Former Prime Minister Erna Solberg flying a small drone. No approval is probably needed to fly with this, but not much is needed to fly in larger classes.

– It can do a lot with light drones

The vast majority of drones sold today weigh well under 25kg. Such large drones are not off-the-shelf, says product expert Gunnar Inge Gusdal at Elephone, Norway’s largest retailer of drones.

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– It’s not something we sell. Drones weighing 25 kilograms are very strange. Then you imagine a defense drone that could be used for military purposes. So large drones can be used to move things around. Drones are widely used in agriculture in Asia. Gusdal says they can lift 40-liter tanks.

He says small, light drones are used for most missions. It is possible to inspect buildings, take good pictures and shoot films with simple models.

Camera technology has come a long way. Gusdal says most drones used in television production weigh less than one kilogram.

He denies knowledge of a Russian drone pilot

On Friday, Dronemagasinet reported that 1,746 foreign drone pilots are registered with the Norwegian Civil Aviation Authority. Seven of them are Russians.

Of those seven, one was registered under the incomplete name “Mike D”. The street he registered on was “Drammensveien” and the zip code “0271”. It is the same street and zip code of the Russian Embassy.

The Russian Embassy in Oslo is located in Draminsven. A Russian pilotless drone was also recorded here. The photo was taken on another occasion.

However, the Russian embassy denies any knowledge of the pilot of the drone, “Mike D”.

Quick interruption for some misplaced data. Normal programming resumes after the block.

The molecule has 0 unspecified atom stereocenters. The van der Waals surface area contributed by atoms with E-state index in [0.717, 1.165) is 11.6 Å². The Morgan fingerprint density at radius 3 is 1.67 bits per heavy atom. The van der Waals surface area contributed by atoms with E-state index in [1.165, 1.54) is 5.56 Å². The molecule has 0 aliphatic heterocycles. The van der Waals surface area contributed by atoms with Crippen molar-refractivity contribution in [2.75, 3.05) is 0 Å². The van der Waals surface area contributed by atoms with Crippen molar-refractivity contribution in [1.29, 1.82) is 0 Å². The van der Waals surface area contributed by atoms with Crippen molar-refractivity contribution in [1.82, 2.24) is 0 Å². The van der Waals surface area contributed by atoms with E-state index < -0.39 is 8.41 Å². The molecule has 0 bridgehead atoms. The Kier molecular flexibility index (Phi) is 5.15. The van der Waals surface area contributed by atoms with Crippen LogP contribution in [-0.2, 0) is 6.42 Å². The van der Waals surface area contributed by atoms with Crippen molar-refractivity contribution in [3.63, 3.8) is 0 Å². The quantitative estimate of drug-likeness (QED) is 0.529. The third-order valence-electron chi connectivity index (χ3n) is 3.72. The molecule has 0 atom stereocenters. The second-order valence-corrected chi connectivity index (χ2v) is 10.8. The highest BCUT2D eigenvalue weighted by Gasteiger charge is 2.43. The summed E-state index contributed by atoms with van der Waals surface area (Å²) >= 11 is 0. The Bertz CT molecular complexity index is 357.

– The embassy has no information about the person with the nickname “Mike D,” the Russian embassy writes to Aftenposten.

The Norwegian Civil Aviation Authority writes to Aftenposten that it has not notified other authorities about individuals registered with the registry. However, they say they are in contact with the police about illegal drone flights and are helping experts.

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The Russian Embassy believes that it is difficult for Russians to read and understand the Norwegian regulations, which, after the sanctions that have been imposed, refuse Russian citizens to use drones in Norway.

They believe that the arrest of the six Russians indicates a psychosis spreading in Norway, and they warn that it could develop into paranoia that could affect Russians in Norway. Embassy staff assists the arrested Russians.

Minister of Justice: – Serious

Recent events mean that PST has asked people to report if they see anything suspicious. PST said on Sunday that they received several tips.

– PST is in close contact with the police departments. It is normal for the local police to take the initial investigative steps. Communications Director Trond Hogupakken told NTB on Sunday that if the reasons for suspicion are strengthened in the direction of illegal intelligence, it is natural that PST will take over.

Justice and Emergencies Minister Emily Inger Mehl has called off a trip to an EU meeting before the weekend, after the first arrest in Storskog. I thought it was right to be in Norway now, and she said the arrest was serious, but not surprising.

Hanisi Anenih

Hanisi Anenih